Heat-Related Injuries

Heat-related injuries, including heat cramps, heat exhaustion, and heat stroke, are problems that occur when the body's cooling system is overloaded.

Too Hot to Handle

Texas was in the grip of a severe heat wave in August just as students were heading back to school after summer break. The extreme heat forced schools around the state to take action. Schools in Plano, for example, kept their children inside for recess on very hot days. In Irving, the football coach cut short afternoon practices and had the players take extra water breaks. In Arlington, some football scrimmages were canceled, and others were scheduled after 7 pm.

School officials were trying to prevent heat-related injuries, which are health problems that occur when the body's cooling system is overloaded. The body normally cools itself by sweating. Under some conditions, though, this system can start to fail. In such cases, a person's body temperature may rise quickly. Very high body temperatures can damage the brain and other vital organs.

What Are Heat-Related Injuries?

Heat-Related Injuries

Illustration by Electronic Illustrators Group. © 2016 Cengage Learning®.

Heat-related injuries are divided into three types:

Having a Heat Wave!

A heat wave is a long period of very high heat and humidity. The National Weather Service uses a heat index (HI) to indicate when people should be warned about such conditions. The HI, given in degrees Fahrenheit, is a measure of how hot it feels when the actual air temperature is combined with the relative humidity (which is a measure of the amount of moisture in the air compared to the greatest amount of moisture the air could hold at the same temperature). For example, if the air temperature is 95°F (35°C) and the relative humidity is 55 percent, the HI, or how hot it feels, is 110°F (43°C). The National Weather Service issues alerts when the HI is expected to be greater than 105°F (40°C) to 110°F (43°C) for at least two days in a row.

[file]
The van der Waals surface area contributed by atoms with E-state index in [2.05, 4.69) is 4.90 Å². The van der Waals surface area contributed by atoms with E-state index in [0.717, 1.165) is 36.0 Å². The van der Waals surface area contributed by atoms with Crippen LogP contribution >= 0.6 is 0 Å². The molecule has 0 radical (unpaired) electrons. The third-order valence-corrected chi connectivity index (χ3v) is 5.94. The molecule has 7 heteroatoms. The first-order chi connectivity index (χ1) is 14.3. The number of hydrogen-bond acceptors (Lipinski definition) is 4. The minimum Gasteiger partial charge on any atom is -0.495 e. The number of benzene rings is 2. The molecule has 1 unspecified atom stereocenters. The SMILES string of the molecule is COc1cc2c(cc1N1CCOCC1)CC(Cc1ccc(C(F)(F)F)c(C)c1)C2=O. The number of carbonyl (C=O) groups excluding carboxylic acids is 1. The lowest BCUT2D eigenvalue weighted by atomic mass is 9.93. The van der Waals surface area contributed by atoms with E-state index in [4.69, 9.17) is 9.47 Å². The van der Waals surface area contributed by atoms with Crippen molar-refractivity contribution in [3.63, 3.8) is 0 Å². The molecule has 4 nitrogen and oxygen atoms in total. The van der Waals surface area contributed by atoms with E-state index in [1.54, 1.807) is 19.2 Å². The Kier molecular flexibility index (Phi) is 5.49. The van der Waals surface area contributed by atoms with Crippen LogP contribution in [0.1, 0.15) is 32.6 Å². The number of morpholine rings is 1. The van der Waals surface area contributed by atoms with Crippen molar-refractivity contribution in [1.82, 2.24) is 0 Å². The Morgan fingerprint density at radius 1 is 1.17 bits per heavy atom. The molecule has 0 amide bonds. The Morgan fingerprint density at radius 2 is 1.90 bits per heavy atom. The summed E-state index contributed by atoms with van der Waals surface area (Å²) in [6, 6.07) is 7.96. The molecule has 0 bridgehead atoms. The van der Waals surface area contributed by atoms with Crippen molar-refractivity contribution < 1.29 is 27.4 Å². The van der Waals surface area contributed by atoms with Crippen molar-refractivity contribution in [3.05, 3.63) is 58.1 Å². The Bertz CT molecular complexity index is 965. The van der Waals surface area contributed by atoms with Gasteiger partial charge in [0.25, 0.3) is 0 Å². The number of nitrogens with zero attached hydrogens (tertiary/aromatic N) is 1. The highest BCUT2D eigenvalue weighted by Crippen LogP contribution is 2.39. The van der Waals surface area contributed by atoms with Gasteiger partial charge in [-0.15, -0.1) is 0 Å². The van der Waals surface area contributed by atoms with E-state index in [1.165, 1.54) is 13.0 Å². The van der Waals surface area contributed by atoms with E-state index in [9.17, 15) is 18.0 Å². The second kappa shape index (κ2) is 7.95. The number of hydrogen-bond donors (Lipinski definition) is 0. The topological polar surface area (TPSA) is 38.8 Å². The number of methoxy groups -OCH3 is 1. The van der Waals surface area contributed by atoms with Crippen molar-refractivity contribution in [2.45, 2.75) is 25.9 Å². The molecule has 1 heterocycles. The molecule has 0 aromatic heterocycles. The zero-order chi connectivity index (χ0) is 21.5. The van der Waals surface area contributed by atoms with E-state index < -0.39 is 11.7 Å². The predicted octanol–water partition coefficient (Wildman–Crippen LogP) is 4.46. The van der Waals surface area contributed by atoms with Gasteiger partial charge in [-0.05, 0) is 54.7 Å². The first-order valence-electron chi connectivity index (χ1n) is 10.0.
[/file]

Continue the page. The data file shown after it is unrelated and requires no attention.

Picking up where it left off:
Who Is at Risk?

Several factors affect the body's ability to cool itself during very hot weather. One of the main ways the body cools itself is by sweating. The evaporation of sweat from the skin cools the body. When humidity (the amount of moisture in the air) is high, sweat does not evaporate from the skin. Other factors that can limit the body's ability to control its temperature include fever, heart disease, sunburn, alcohol or drug use, and dehydration, which is excessive loss of water from the body due to illness or not drinking enough liquids.

People at high risk of heat-related injuries include:

What Are the Symptoms?

Heat cramps Heat exhaustion Heat stroke
When Heat Kills

An extreme heat wave settled on the city of Chicago in July 1995, bringing soaring high humidity paired with seven consecutive days of air temperatures of at least 90°F (32°C). On two of those days, the thermometer soared to 102°F (38°C) and 106°F (41°C). The 106°F mark was a record. On that day, the humidity was also very high and made the temperature feel like at least 120°F (48°C). For hundreds of residents, the extreme heat was fatal. Many of the victims were elderly individuals who either had no air conditioners in their homes or who were unable to afford the cost to run their air-conditioning systems. A power outage in parts of the city made the problem even worse. By the end of the heat wave, an estimated 500 to 700 local people had died from the heat.

What Is the Treatment?

Heat cramps